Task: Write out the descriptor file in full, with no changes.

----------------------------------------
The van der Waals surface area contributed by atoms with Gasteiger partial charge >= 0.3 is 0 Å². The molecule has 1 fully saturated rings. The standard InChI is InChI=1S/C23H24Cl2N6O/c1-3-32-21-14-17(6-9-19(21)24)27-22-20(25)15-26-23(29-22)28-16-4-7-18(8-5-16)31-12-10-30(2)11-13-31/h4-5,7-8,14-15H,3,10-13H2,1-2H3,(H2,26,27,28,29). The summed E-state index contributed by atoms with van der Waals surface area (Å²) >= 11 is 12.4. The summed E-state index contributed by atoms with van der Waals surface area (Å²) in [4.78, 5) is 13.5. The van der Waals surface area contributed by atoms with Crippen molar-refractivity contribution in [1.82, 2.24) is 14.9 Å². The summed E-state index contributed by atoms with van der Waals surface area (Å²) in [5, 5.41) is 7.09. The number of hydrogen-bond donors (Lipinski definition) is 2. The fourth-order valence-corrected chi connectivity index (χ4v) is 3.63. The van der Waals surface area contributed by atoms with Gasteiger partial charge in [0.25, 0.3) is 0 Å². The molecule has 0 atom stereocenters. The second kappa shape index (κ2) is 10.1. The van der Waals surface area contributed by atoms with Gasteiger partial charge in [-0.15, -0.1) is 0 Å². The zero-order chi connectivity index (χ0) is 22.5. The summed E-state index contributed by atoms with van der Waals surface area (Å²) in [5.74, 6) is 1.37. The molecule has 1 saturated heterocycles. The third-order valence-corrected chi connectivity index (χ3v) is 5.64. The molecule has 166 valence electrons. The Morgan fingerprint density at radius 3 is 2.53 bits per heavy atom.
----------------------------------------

The van der Waals surface area contributed by atoms with Gasteiger partial charge >= 0.3 is 0 Å². The molecule has 1 fully saturated rings. The standard InChI is InChI=1S/C23H24Cl2N6O/c1-3-32-21-14-17(6-9-19(21)24)27-22-20(25)15-26-23(29-22)28-16-4-7-18(8-5-16)31-12-10-30(2)11-13-31/h4-5,7-8,14-15H,3,10-13H2,1-2H3,(H2,26,27,28,29). The summed E-state index contributed by atoms with van der Waals surface area (Å²) >= 11 is 12.4. The summed E-state index contributed by atoms with van der Waals surface area (Å²) in [4.78, 5) is 13.5. The van der Waals surface area contributed by atoms with Crippen molar-refractivity contribution in [1.82, 2.24) is 14.9 Å². The summed E-state index contributed by atoms with van der Waals surface area (Å²) in [5, 5.41) is 7.09. The number of hydrogen-bond donors (Lipinski definition) is 2. The fourth-order valence-corrected chi connectivity index (χ4v) is 3.63. The van der Waals surface area contributed by atoms with Gasteiger partial charge in [0.25, 0.3) is 0 Å². The molecule has 0 atom stereocenters. The second kappa shape index (κ2) is 10.1. The van der Waals surface area contributed by atoms with Gasteiger partial charge in [-0.15, -0.1) is 0 Å². The zero-order chi connectivity index (χ0) is 22.5. The summed E-state index contributed by atoms with van der Waals surface area (Å²) in [5.74, 6) is 1.37. The molecule has 1 saturated heterocycles. The third-order valence-corrected chi connectivity index (χ3v) is 5.64. The molecule has 166 valence electrons. The Morgan fingerprint density at radius 3 is 2.53 bits per heavy atom.